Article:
European retail giant, Kingfisher, is in the process of consolidating a mess of systems and applications into one centralised SAP Business Suite on HANA platform, which it hopes will drive revenues and cut an array of costs.
Computerworld UK spoke to Kingfisher’s CIO, Mike Bell, at SAP’s annual customer and partner event in Orlando this week, where he said that HANA is a game changer for the company and will allow it to finally get a single view of its product and supply chain data – something it has not been able to do previously.
SAP’s HANA allows companies to run both transactions and analytics in-memory, which provides great performance improvements and near real-time results.
Bell explained that Kingfisher’s systems environment was typical of a retailer in Europe, where it has grown through acquisition and accumulated a mesh of applications that were connected via numerous interfaces, which resulted in the company not having a consistent view of products and suppliers.
“It’s very difficult when you’ve got different systems, you can’t codify anything, and you can’t join it all together. We wanted common systems, common processes, common products, common ways of working, which will give us efficiency, margin, cash, ease,” said Bell.
“When I came into the business I had nine companies in six countries and all bar one had a form of SAP, some of it twelve years old, one of my systems had 5,500 modifications – the history of a mess. That’s the history of retail. If you go and look at Tesco’s architecture in the UK, it’s scary.”
He added: “Do we need nine different accounting systems? Do we need nine different category systems? Nine different coding systems? If we could get an idea about what we sell and what we need to sell in the future, then I can actually buy better, I can help my suppliers to do their planning better, I can carry less stock, I can get the stock on the shelf when the customer needs it. But doing that is a massive, massive issue.”
Kingfisher began engaging with SAP in June last year, where it started with what SAP calls a ‘design thinking process’. Bell, his team and SAP locked themselves in a room for a few days, assessed the company’s business problems, opportunities, and discussed how technology could be used as a solution.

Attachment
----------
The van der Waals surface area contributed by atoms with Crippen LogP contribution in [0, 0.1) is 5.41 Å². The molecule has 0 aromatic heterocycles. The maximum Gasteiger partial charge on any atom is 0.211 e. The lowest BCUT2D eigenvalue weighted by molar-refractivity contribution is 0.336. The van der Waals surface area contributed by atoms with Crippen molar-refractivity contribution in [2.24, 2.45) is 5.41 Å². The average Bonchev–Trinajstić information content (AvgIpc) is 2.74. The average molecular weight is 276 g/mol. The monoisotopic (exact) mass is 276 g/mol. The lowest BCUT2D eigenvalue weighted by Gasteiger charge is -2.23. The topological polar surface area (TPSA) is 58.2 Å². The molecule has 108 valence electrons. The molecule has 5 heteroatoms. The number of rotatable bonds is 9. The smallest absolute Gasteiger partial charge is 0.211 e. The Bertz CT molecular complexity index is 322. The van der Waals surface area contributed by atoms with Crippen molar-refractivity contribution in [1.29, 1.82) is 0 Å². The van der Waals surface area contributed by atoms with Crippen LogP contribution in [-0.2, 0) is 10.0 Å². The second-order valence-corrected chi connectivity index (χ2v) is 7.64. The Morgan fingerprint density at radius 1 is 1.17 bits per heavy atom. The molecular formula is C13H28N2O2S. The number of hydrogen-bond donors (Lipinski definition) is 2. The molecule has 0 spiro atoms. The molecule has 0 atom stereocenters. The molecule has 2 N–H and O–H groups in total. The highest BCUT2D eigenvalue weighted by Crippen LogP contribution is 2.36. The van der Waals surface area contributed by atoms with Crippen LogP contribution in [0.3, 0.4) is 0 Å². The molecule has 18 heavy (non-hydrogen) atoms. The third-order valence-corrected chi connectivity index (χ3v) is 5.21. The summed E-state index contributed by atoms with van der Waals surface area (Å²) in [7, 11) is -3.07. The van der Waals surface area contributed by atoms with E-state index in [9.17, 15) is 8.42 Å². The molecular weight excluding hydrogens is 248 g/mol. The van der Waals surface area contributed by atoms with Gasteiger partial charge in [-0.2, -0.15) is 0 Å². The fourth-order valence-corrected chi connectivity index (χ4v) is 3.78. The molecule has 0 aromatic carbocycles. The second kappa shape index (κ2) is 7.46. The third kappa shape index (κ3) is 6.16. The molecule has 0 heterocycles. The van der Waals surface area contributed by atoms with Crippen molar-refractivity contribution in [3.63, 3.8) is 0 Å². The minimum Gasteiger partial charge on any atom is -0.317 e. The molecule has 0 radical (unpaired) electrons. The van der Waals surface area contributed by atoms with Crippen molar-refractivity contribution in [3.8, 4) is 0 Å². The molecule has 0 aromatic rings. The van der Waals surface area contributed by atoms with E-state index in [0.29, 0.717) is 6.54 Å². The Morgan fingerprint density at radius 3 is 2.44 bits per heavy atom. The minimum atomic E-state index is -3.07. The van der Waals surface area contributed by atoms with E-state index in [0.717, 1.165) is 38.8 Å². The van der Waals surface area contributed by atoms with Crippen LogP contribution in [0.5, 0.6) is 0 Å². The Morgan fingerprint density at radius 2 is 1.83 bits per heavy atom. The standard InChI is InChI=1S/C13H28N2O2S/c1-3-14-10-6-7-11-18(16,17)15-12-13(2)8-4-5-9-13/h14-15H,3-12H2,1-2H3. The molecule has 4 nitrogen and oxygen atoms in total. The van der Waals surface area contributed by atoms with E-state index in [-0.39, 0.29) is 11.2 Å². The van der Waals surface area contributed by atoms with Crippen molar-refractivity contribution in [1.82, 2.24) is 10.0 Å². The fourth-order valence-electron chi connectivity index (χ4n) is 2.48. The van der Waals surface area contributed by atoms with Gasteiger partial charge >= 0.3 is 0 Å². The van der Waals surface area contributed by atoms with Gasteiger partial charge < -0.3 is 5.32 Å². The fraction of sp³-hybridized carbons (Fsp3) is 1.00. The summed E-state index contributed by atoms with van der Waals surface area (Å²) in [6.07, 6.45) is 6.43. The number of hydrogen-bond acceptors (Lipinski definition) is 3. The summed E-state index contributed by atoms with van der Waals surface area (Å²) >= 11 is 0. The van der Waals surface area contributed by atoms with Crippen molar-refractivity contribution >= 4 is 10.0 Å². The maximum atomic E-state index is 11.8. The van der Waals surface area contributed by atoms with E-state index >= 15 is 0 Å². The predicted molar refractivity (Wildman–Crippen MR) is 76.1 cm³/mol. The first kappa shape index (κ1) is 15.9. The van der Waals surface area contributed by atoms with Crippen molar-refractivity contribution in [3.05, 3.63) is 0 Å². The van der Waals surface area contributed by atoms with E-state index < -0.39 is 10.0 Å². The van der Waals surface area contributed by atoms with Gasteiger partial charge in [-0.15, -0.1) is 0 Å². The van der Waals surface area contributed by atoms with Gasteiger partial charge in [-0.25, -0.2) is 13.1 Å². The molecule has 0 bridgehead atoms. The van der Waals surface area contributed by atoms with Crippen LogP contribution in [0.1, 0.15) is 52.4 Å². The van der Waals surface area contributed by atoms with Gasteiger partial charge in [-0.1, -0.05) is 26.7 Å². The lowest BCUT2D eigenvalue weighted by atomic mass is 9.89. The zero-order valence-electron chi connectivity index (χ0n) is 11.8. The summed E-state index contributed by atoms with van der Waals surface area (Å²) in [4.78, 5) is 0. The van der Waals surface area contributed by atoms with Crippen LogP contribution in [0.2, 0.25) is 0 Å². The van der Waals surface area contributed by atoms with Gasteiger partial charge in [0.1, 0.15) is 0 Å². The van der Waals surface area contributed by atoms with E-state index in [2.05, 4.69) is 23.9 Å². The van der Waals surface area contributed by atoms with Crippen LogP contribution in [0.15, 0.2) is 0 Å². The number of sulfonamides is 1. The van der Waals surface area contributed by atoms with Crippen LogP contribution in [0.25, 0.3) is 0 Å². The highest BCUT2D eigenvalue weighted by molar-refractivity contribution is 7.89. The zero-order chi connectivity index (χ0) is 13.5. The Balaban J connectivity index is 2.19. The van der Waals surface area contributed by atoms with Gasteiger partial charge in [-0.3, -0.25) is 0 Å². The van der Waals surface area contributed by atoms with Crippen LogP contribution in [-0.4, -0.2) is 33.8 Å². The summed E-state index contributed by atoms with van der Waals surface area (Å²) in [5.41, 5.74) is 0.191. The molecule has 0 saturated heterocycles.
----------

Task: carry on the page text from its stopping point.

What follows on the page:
This process ended with a prototype – not a technical one, but a solution that could be put to the business about how HANA could be used to solve the problem of complexity.
“Design thinking is almost structured blue sky. So we went through that process and identified a few things we could do to make money, where we were around procurement and sourcing. This is a big thing for us – getting commonality,” said Bell.
“I wanted to know every product I’ve bought for the last seven years, know the cost of that at every point of purchase, know the delivery performance of the supplier at every point of purchase, know every supplier that supplied it to me, know every customer sale – seven years of history, every time a product has been sold in every shop in my business. So we actually built a prototype to prove that HANA and this concept could work, but the scale and complexity of this prototype is amazing.”
He added: “If I can get the schedule right, I will be ordering less stock, dead stock in the water. We looked at that and the numbers are impressive, and we did that for only two of our businesses. We built it in 10 weeks and the amount of data is immense. The proof of concept proved that HANA as a platform will work.”
The prototype was put in place to test HANA as a platform, rather than test the applications. Bell was enthusiastic about the results and said that HANA is “fantastic” and will enable Kingfisher to carry out processes that before it thought would be technically impossible.